Wegener’s granulomatosis (GPA or Granulomatosis with polyangiitis) was thought to have been first described in 1897 by Scottish otolaryngologist (ENT specialist) Peter McBride, who wrote an article for the British Medical Journal about mid-facial granuloma syndrome. We now recognise this disease as a separate distinct entity to GPA, called Stewart’s Midline Granuloma or lethal midline granuloma. In 1931, German physician Heinz Klinger reported a patient with upper airways inflammation, joint pains, kidney disease and a deformity of the nose. A few years later, in 1936 Freidrich Wegner and his medical student noted three patients with similar findings and recognised this as a unique clinical syndrome. He titled his paper “Rhinogenic (relating to the nose and sinuses) granulomatosis with special involvement of the arterial system and kidneys”.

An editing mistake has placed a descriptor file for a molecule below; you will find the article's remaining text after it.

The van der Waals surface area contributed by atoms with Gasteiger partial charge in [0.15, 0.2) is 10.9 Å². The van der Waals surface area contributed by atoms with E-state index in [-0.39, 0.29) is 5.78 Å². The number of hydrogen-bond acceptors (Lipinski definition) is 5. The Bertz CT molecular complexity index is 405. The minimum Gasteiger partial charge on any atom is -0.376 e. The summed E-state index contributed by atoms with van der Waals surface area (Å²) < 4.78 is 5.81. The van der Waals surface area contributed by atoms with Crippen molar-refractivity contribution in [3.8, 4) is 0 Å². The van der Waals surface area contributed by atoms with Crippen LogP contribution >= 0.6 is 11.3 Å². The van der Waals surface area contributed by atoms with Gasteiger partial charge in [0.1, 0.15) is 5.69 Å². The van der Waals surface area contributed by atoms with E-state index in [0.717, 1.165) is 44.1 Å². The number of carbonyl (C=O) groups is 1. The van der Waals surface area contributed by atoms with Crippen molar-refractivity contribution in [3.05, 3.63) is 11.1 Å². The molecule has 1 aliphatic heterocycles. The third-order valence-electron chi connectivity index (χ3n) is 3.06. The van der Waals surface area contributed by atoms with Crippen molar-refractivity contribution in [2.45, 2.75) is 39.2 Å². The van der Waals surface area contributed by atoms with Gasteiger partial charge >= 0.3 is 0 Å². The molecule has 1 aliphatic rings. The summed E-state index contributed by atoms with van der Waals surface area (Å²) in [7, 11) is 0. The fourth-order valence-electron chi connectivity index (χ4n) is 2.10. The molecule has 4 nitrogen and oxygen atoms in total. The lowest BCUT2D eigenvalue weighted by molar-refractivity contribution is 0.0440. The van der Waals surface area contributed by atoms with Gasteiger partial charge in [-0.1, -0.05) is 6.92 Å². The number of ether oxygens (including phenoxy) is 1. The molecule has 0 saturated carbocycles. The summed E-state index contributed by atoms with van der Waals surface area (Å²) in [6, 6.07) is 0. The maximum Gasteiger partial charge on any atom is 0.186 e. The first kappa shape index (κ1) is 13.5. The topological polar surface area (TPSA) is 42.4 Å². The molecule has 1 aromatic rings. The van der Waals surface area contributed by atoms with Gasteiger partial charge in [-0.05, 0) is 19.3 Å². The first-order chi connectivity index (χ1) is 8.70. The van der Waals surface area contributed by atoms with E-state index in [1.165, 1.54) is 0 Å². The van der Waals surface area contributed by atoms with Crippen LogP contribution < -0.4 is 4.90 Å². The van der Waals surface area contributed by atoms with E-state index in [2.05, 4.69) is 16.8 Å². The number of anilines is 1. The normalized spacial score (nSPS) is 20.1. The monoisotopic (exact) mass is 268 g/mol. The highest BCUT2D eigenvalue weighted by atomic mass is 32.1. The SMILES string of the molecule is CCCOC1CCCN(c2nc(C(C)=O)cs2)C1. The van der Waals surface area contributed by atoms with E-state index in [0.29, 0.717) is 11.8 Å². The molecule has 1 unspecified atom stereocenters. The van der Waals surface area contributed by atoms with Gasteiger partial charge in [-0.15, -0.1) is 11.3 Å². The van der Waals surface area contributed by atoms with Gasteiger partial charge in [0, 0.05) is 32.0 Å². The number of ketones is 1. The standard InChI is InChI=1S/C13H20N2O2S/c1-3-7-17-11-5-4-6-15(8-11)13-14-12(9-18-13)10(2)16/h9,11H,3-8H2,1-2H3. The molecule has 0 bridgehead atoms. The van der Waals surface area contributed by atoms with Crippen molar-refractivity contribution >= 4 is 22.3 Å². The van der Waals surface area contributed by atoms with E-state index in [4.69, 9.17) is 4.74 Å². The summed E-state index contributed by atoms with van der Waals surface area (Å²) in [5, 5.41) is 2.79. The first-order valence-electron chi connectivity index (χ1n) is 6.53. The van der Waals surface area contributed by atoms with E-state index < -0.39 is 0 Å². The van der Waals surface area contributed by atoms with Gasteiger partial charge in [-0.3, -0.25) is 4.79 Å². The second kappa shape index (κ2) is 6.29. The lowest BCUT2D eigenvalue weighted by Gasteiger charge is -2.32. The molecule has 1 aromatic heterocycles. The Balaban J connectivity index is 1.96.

Before the 1950s there were no truly effective therapies for GPA. Unfortunately mortality rates were high. In the sixties, corticosteroid use revolutionised treatment of many conditions and the survival rate of those suffering from GPA improved dramatically, but complication rates were still high. Disease remission only became possible in the 1970s, when the National Institute for Health (NIH) trialed Cyclophosphamide. Since then, various other treatments have emerged but Cyclophosphamide has been the cornerstone of therapy for many decades. However research continues to better understand this complex vasculitic syndrome and how we can achieve a lasting cure.